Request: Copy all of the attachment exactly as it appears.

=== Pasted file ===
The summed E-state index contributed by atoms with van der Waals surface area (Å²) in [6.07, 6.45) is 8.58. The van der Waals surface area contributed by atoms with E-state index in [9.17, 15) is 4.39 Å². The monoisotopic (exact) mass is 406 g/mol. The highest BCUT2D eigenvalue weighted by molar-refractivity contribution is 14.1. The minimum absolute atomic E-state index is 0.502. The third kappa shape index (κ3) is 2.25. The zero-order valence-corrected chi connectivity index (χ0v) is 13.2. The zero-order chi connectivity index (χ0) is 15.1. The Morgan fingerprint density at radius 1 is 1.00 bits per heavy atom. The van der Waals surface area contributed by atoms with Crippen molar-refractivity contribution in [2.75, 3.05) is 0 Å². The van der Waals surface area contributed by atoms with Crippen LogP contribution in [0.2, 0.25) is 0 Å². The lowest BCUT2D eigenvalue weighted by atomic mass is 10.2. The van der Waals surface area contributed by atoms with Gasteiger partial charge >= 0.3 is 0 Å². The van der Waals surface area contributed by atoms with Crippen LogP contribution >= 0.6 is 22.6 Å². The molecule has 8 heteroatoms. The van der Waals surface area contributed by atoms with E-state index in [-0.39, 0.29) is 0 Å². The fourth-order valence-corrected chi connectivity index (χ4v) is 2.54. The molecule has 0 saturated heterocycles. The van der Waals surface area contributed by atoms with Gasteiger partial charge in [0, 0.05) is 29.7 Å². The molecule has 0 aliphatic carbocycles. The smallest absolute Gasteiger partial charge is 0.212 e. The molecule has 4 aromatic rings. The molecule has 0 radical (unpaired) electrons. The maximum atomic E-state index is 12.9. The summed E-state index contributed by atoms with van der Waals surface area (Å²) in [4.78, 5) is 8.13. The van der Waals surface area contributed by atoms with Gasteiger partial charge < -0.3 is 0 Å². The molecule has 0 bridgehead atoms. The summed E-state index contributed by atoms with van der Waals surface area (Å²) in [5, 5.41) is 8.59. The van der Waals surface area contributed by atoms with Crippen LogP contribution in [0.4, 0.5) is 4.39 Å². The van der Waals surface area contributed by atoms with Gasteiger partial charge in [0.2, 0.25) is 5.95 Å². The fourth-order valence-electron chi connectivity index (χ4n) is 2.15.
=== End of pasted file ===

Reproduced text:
The summed E-state index contributed by atoms with van der Waals surface area (Å²) in [6.07, 6.45) is 8.58. The van der Waals surface area contributed by atoms with E-state index in [9.17, 15) is 4.39 Å². The monoisotopic (exact) mass is 406 g/mol. The highest BCUT2D eigenvalue weighted by molar-refractivity contribution is 14.1. The minimum absolute atomic E-state index is 0.502. The third kappa shape index (κ3) is 2.25. The zero-order valence-corrected chi connectivity index (χ0v) is 13.2. The zero-order chi connectivity index (χ0) is 15.1. The Morgan fingerprint density at radius 1 is 1.00 bits per heavy atom. The van der Waals surface area contributed by atoms with Crippen molar-refractivity contribution in [2.75, 3.05) is 0 Å². The van der Waals surface area contributed by atoms with Crippen LogP contribution in [0.2, 0.25) is 0 Å². The lowest BCUT2D eigenvalue weighted by atomic mass is 10.2. The van der Waals surface area contributed by atoms with Gasteiger partial charge >= 0.3 is 0 Å². The van der Waals surface area contributed by atoms with Crippen LogP contribution >= 0.6 is 22.6 Å². The molecule has 8 heteroatoms. The van der Waals surface area contributed by atoms with E-state index in [-0.39, 0.29) is 0 Å². The fourth-order valence-corrected chi connectivity index (χ4v) is 2.54. The molecule has 0 saturated heterocycles. The van der Waals surface area contributed by atoms with Gasteiger partial charge in [0, 0.05) is 29.7 Å². The molecule has 0 aliphatic carbocycles. The smallest absolute Gasteiger partial charge is 0.212 e. The molecule has 4 aromatic rings. The molecule has 0 radical (unpaired) electrons. The maximum atomic E-state index is 12.9. The summed E-state index contributed by atoms with van der Waals surface area (Å²) in [4.78, 5) is 8.13. The van der Waals surface area contributed by atoms with Gasteiger partial charge < -0.3 is 0 Å². The molecule has 0 bridgehead atoms. The summed E-state index contributed by atoms with van der Waals surface area (Å²) in [5, 5.41) is 8.59. The van der Waals surface area contributed by atoms with Crippen LogP contribution in [0.4, 0.5) is 4.39 Å². The van der Waals surface area contributed by atoms with Gasteiger partial charge in [0.2, 0.25) is 5.95 Å². The fourth-order valence-electron chi connectivity index (χ4n) is 2.15.